Mediation In Inheritance Disputes: Helpful or not?

May 16, 2023    Deceased Estate Lawyers Perth
Mediation In Inheritance Disputes: Helpful or not?

Mediation is a “without prejudice” i.e. without biased approach that offers a platform for resolving a disagreement through negotiation. Mediation can be used to settle many inheritance issues. It entails selecting an impartial and unbiased third-party mediator for the mediation in inheritance disputes. A mediator does not decide anything; instead, they merely create the conditions for an honest conversation in which both parties can express their opinions and justifications for the dispute.

The conversations will likely result in a consensus. Your inheritance disputes lawyer will typically be present for the discussions. Now we will look into how mediation can help resolve disputes.

Reasons: Why Mediation Is Ideal Solution For Inheritance Disputes

Mediation is a very important procedure when there is a inheritance dispute. In some jurisdictions of Australia Court has implemented mandatory processing of mediation before coming into the court.


In any debate, it’s best to keep expenses to a minimum. All of them are pricey, unreliable, and dangerous. Inheritance conflicts are no exception, although frequently, in these cases, the beneficiaries may lose out because of increased estate costs, such as those incurred by the prevailing party, if their fees are required to be covered by the estate.

Additionally, if executors are involved in the case and take part in it, even if they choose to remain impartial, the estate will cover their fees. Therefore, if mediation is effective, there will be more significant cost savings.

Multiple Costs

Writing letters, frequently mixed in with open letters advancing the case or asking for documents, is necessary to settle any issue in correspondence between legal representatives. Offers and counteroffers can cause the process to drag out for additional weeks because it is often slow. In my experience as a practitioner, issues resolved by the straightforward acceptance of a letter are rarer than ordinary.

Settlement negotiations through letters intensify this lack of traction between the parties and their representatives. This is because inheritance claims always involve at least three parties if not many more.

The best chance of achieving a settlement with the aid of a mediator is through mediation, which gathers everyone in a room (whether physically present or virtually) and serves as the facilitator.

Ongoing Connections

Contrary to a contract or business dispute where parties stop doing business with one another due to a disagreement, there is a good likelihood that in an inheritance claim, the parties are either related or, at the very least, acquainted and belong to the same social circles. In cases where lives overlap (for instance, with children or grand kids), a successful mediation at least offers the possibility of an ongoing relationship or can lessen the suffering.

Of course, in the end, it is entirely up to the parties whether or not the relationship is maintained. Still, once more, mediation gives at least a chance that this will happen in addition to a financial settlement. Having one’s day in Court and one party walking away as the obvious “winner” or “loser” is unquestionably a better prospect than feeling a little sore after settling in mediation.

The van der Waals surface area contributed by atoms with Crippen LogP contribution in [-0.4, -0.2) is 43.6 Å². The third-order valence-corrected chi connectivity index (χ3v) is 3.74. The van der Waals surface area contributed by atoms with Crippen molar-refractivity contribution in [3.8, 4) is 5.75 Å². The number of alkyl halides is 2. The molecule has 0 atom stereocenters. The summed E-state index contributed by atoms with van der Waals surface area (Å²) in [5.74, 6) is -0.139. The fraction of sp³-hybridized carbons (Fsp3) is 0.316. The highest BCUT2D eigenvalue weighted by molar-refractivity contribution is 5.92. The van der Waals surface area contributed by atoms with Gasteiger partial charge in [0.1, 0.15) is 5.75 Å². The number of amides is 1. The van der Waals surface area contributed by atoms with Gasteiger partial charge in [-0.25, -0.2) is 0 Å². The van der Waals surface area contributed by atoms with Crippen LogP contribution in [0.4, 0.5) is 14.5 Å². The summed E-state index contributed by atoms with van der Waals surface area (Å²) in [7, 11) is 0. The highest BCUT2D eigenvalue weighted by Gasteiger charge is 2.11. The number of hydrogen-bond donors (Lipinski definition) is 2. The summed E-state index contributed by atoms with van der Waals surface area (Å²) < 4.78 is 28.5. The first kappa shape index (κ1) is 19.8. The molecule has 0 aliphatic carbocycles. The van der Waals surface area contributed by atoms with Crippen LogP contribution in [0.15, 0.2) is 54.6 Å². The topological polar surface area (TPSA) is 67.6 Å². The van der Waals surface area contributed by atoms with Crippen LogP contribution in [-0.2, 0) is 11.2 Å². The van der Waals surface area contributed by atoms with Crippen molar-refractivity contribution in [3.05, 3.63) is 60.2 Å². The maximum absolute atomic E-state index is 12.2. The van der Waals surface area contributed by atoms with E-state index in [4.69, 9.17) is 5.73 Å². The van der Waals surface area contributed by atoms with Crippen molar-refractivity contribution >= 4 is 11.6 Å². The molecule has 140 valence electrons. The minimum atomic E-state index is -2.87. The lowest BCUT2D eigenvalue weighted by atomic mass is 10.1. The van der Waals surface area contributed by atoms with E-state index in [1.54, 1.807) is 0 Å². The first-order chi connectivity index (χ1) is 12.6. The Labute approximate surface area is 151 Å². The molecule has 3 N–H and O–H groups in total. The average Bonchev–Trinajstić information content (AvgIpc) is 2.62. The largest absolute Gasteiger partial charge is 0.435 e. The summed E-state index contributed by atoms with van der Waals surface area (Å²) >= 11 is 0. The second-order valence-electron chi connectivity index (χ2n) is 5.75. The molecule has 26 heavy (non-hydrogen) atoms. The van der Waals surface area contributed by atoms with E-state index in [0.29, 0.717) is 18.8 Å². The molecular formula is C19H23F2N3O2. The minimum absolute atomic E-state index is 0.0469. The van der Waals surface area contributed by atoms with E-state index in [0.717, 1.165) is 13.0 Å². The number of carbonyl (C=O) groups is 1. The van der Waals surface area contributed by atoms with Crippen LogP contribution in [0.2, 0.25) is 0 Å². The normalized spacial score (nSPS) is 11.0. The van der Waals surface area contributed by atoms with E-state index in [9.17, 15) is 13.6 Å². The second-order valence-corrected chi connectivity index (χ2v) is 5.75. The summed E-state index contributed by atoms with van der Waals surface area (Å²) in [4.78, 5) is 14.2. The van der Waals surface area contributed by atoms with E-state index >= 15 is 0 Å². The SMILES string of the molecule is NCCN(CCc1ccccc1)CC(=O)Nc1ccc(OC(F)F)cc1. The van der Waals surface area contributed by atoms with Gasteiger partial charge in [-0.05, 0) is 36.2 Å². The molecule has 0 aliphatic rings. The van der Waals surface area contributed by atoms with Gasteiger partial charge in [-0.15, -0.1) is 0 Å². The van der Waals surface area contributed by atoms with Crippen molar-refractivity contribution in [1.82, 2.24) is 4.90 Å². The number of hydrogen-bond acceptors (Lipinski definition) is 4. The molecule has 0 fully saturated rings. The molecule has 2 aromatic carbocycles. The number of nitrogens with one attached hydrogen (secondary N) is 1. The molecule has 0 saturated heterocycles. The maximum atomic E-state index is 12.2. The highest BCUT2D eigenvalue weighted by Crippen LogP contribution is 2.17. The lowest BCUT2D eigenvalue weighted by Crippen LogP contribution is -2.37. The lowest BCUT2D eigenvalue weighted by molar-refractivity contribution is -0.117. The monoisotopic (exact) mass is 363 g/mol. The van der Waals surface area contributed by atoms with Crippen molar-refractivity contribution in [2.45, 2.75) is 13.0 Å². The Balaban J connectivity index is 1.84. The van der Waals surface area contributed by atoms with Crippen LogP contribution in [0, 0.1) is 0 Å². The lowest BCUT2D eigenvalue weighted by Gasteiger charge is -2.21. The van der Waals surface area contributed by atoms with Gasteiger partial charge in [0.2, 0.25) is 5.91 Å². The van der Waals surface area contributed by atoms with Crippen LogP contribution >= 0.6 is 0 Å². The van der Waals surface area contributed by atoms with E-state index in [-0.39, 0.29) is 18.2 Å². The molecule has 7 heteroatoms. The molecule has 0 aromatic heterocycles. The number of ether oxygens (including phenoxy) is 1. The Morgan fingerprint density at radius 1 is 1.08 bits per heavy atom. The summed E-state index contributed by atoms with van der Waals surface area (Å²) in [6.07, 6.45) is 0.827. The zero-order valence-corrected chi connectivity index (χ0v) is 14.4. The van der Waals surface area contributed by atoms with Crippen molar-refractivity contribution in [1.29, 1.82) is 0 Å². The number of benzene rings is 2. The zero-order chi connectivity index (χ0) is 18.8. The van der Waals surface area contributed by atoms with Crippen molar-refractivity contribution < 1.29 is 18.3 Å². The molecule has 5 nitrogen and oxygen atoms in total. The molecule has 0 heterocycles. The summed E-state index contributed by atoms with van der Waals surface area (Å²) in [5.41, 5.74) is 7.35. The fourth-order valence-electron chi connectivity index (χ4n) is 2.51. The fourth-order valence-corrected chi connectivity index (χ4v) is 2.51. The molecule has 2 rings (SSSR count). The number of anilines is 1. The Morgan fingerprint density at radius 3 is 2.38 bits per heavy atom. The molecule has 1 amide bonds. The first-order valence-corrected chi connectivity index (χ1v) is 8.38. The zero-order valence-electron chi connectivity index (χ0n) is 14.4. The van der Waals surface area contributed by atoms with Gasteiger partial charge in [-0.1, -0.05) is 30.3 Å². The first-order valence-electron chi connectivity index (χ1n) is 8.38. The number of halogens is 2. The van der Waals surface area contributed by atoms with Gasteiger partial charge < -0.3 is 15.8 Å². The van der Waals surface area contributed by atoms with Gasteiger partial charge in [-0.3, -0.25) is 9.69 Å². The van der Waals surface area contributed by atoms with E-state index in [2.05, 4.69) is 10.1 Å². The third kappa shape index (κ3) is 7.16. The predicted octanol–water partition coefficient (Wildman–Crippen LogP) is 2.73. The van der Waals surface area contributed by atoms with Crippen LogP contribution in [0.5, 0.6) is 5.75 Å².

Other than a specific issue like the legality of a Will, the Court may still need to resolve many inheritance disputes in a clear-cut manner. The Court is given great discretion when deciding on claims like those for financial provision under the 1975 Inheritance Act and remedies in proprietary estoppel proceedings.

A level of risk is associated with the potential outcomes when a court has a large window of opportunity to do justice. Numerous instances come to mind where a claimant has prevailed in Court only to have the Court impose a different remedy than they had requested!

Considering the outcome risk contributes to the decision that mediation is better when the parties jointly decide on the course of action.

Moving On

People must move on in every matter, whether it involves a contract or a commercial tenancy issue.

Inheritance disputes generally include the passing of a family member or other close relative. People are much more likely to move on if they can express their thoughts and feelings, be heard, and be heard in return. Although the phrase “in full and final settlement of all and any claims” is used by lawyers, a binding settlement and the method by which it is reached are also likely to help the parties put the estate of the deceased estate dispute behind them and move on to more promising futures.


In a family law disputes, mediation in inheritance disputes is a secure, informal method that also serves to safeguard the parties’ confidentiality. Family law mediation is becoming more and more common. The parties are given the chance to attempt and settle their disagreement through dialogue, and they also gain the opinion of a mediator who is more experienced in such circumstances. If you have read the blog carefully then i hope you have understood the importance of mediation in inheritance disputes.

When mediators consider the viewpoints of the parties and work to find a solution that works for both of them, it also guarantees the parties’ satisfaction. You can consult our expert inheritance disputes lawyer for a second opinion. Additionally, the parties always have the option to approach the Court if they are unsatisfied with the mediation’s results. You can contact Deceased Estate Lawyers Perth WA anytime for best legal services.

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